July 7, 2012 in Washington Voices

Downtown ambassador honored

Head of Spokane program earns national recognition
By The Spokesman-Review
 

Killstrom
(Full-size photo)

Say you’re a first-time visitor to downtown Spokane, and you’d like to know where the closest sushi place is. Or maybe you need help to figure out your parking options. Or perhaps you’re a downtown business owner and you’ve got a marmot trapped in your store.

Who are you going to call?

Larry Killstrom, of course.

Since 1995, Killstrom, a former Marine and former Oregon State Police officer, has been making visitors feel welcome and business owners feel secure through his job as Downtown Security Ambassador.

When the Downtown Spokane Partnership launched the Security Ambassadors program, Killstrom was one of the first hires. “Two weeks into it, they asked me to take over the program,” he said.

Killstrom, 63, was recently named the national Certified Tourism Ambassador of the Year. And he’s a bit embarrassed by the honor.

“It’s a team effort,” he insisted. “There’s six of us that go out on the street.”

In their beige shirts and black slacks, those six ambassadors cover a lot of ground – 80 square blocks, to be exact. Killstrom often walks 20 miles a day.

“Our job is to enhance a person’s experience downtown,” he said. “If that means jump-starting a car or shoveling snow, we do it.”

In 2008, Visit Spokane launched its Regional Tourism Ambassadors program. The program gives participants the opportunity to increase their knowledge of the local region, enhance their customer service skills, and heighten their awareness of information resources. Killstrom felt it was vital for his team to be part of that training.

Now, he can chat comfortably about the history of the Davenport Hotel as well as point visitors to the best views of the Spokane River.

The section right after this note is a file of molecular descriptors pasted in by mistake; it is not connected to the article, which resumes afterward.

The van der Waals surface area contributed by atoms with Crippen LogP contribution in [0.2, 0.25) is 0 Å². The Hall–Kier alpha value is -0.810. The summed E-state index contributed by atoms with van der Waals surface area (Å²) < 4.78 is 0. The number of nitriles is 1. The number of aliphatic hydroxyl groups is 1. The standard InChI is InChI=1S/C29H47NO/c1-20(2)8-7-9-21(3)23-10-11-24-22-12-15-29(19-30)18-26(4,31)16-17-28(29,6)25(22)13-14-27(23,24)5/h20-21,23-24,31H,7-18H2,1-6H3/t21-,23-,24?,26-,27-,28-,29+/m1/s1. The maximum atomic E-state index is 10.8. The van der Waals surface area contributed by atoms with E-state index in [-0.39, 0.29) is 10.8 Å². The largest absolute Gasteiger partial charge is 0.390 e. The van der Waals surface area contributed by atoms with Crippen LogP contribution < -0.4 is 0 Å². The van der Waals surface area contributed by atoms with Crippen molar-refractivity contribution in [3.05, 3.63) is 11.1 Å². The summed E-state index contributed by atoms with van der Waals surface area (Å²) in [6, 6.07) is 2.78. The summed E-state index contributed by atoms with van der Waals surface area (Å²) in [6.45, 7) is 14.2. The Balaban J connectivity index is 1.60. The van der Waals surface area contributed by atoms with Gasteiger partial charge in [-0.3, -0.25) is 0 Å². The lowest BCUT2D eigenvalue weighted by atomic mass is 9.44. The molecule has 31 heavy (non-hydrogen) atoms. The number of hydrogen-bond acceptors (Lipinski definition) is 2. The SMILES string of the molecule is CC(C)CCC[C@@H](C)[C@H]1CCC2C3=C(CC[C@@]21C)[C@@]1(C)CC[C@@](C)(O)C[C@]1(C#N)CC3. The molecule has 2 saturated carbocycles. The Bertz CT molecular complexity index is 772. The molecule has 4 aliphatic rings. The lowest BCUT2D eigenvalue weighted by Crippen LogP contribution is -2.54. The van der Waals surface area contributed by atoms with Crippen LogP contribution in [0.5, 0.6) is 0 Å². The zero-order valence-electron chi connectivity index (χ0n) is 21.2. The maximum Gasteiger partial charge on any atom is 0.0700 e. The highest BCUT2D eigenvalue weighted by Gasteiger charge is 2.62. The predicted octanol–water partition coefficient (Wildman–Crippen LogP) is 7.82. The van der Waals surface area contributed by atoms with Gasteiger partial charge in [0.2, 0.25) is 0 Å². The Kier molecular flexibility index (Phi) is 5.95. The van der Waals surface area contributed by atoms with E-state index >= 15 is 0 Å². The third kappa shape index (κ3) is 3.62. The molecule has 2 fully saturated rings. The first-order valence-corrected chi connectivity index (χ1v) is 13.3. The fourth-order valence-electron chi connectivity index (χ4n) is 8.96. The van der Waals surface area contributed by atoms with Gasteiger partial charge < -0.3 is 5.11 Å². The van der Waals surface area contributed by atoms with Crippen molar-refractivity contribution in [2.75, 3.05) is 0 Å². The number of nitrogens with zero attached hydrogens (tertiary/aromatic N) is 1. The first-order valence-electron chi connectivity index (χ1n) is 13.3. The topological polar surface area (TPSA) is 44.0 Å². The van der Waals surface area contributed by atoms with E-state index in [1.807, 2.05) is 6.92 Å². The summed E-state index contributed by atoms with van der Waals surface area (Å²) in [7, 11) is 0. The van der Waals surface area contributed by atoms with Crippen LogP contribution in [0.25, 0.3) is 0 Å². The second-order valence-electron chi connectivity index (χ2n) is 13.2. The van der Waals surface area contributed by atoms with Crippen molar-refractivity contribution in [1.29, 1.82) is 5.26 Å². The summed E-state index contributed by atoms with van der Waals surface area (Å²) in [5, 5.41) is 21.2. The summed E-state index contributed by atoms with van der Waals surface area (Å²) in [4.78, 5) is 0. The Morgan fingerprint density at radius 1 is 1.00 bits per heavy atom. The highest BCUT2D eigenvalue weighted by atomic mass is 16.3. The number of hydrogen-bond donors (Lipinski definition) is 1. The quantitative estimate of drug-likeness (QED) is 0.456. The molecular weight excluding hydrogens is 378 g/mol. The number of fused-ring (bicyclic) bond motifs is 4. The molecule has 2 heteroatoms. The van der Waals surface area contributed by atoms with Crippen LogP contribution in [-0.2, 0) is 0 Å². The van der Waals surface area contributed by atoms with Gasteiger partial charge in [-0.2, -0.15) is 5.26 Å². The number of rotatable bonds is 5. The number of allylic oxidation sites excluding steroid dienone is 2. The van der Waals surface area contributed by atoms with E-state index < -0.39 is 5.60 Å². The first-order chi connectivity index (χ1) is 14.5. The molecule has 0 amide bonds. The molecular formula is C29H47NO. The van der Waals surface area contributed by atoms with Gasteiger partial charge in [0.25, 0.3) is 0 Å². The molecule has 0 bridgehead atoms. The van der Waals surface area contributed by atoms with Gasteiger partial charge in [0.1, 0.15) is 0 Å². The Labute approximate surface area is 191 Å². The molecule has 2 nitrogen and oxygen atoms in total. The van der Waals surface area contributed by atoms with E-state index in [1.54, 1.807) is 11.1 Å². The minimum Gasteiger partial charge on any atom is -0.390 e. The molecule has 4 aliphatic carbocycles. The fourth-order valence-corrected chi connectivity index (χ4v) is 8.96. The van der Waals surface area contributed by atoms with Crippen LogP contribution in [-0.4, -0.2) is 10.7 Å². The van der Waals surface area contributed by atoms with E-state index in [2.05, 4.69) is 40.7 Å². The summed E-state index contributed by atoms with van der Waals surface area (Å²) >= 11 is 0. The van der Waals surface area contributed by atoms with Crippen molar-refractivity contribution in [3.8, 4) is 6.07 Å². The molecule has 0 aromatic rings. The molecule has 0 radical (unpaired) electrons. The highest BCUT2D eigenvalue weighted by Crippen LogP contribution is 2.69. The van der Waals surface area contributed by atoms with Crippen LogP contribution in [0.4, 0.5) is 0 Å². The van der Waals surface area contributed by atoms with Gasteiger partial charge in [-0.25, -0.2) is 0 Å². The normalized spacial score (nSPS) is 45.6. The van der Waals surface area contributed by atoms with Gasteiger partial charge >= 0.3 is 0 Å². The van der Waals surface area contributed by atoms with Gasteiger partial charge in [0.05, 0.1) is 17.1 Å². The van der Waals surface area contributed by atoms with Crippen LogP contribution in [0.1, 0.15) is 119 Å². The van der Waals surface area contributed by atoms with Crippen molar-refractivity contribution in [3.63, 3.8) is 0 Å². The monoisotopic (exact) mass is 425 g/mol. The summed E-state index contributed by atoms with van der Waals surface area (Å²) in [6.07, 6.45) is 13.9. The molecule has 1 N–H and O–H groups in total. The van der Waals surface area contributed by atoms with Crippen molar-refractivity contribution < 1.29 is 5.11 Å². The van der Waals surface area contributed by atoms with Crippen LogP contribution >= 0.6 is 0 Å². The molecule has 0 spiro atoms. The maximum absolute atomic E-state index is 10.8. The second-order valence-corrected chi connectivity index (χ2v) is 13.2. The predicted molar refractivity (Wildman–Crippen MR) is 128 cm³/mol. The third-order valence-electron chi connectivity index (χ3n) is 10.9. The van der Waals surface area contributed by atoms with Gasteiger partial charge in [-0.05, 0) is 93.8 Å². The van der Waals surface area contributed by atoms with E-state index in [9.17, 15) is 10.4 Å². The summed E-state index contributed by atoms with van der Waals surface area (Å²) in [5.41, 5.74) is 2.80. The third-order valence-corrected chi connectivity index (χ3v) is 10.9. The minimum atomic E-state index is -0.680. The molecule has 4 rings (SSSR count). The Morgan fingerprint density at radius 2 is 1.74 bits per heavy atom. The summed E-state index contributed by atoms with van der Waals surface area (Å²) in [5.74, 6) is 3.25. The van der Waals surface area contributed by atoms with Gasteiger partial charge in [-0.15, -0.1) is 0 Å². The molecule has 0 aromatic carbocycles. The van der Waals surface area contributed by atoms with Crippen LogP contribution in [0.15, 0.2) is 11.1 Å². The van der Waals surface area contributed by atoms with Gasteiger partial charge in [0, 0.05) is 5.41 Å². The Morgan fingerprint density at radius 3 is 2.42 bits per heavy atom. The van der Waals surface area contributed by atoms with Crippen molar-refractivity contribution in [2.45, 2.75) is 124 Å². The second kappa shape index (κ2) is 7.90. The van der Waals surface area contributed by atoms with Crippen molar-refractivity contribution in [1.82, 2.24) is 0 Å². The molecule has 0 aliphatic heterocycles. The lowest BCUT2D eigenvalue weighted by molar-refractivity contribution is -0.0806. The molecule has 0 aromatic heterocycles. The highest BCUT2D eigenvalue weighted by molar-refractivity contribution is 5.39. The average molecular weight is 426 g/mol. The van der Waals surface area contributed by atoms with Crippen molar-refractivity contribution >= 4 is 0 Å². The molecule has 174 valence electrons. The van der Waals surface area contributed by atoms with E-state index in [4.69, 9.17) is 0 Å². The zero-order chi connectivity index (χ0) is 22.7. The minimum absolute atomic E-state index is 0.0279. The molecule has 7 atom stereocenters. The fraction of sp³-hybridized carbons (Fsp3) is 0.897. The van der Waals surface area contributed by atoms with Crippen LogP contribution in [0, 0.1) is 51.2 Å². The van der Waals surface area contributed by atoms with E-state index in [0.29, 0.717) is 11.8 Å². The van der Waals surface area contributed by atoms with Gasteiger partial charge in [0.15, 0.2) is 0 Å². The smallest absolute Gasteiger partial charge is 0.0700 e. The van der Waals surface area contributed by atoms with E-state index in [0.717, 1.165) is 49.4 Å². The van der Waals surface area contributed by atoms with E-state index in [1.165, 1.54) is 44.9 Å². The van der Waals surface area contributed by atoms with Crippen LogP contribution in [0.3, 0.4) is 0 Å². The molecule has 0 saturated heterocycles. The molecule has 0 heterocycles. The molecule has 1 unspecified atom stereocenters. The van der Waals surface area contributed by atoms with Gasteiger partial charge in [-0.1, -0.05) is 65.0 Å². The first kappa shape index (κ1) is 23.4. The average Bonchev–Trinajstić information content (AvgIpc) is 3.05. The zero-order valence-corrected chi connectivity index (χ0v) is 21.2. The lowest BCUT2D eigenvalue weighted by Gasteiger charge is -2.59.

In addition to making guests feel welcome, the Security Ambassadors serve as a resource for downtown businesses – hence the marmot removal.

“A business called and said there was a marmot inside their store, so I got it in a box and released it near the river,” he said.

The ambassadors carry handcuffs and Mace, but they aren’t law enforcement officers. “What I’ve always liked about this job is the crime-prevention aspect,” Killstrom said. “We’re cost-effective because we don’t put the whole criminal justice system in action.”

Their presence alone is often a crime deterrent. If Killstrom gets a call regarding teens loitering around a business, he and a partner stroll over and talk to the kids. He’ll suggest they move along, and they usually do.

He’s delighted by the revitalization he’s witnessed in the downtown core. “Downtown was very different 16 years ago – much more public inebriation and aggressive panhandling.”

Though he and his crew often come in contact with some of the rougher aspects of society, Killstrom stresses that every individual should be treated with respect. He said the hardest part of his job “is when you can tell the system isn’t quite working properly for people with mental health or alcohol issues.”

The best part of his job? That’s easy. He likes helping people. Whether it’s helping folks find a lost wallet, a lost kid or helping them remember where they parked their cars.

Killstrom also supervises the Clean Team – the crew responsible for sweeping the sidewalks, emptying the trash from the new black garbage cans, and removing graffiti. They also plant and maintain the flowerpots that dot the downtown sidewalks.

While honored to receive the national Certified Tourism Ambassador of the Year award, Killstrom said, “The truth is I get thanked every day. I’ve had people come out of their buildings and introduce themselves and say, ‘I just want to thank you.’ Not many jobs get that kind of positive response.

“This job’s been good to me.”

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